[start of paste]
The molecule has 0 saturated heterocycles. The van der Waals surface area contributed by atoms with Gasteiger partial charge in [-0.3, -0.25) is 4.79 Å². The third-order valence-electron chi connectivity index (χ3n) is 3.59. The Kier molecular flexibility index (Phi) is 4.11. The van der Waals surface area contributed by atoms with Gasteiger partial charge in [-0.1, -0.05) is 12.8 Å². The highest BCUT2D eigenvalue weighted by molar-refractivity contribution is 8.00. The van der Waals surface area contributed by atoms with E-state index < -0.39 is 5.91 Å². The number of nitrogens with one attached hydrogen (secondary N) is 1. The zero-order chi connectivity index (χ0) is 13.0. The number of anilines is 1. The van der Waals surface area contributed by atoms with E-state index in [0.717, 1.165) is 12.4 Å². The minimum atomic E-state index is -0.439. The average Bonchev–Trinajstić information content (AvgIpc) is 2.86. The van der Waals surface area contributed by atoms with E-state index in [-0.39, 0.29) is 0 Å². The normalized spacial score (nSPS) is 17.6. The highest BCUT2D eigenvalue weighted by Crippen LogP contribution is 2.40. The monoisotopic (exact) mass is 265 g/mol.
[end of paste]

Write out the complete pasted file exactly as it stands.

The molecule has 0 saturated heterocycles. The van der Waals surface area contributed by atoms with Gasteiger partial charge in [-0.3, -0.25) is 4.79 Å². The third-order valence-electron chi connectivity index (χ3n) is 3.59. The Kier molecular flexibility index (Phi) is 4.11. The van der Waals surface area contributed by atoms with Gasteiger partial charge in [-0.1, -0.05) is 12.8 Å². The highest BCUT2D eigenvalue weighted by molar-refractivity contribution is 8.00. The van der Waals surface area contributed by atoms with E-state index < -0.39 is 5.91 Å². The number of nitrogens with one attached hydrogen (secondary N) is 1. The zero-order chi connectivity index (χ0) is 13.0. The number of anilines is 1. The van der Waals surface area contributed by atoms with E-state index in [0.717, 1.165) is 12.4 Å². The minimum atomic E-state index is -0.439. The average Bonchev–Trinajstić information content (AvgIpc) is 2.86. The van der Waals surface area contributed by atoms with E-state index in [-0.39, 0.29) is 0 Å². The normalized spacial score (nSPS) is 17.6. The highest BCUT2D eigenvalue weighted by Crippen LogP contribution is 2.40. The monoisotopic (exact) mass is 265 g/mol.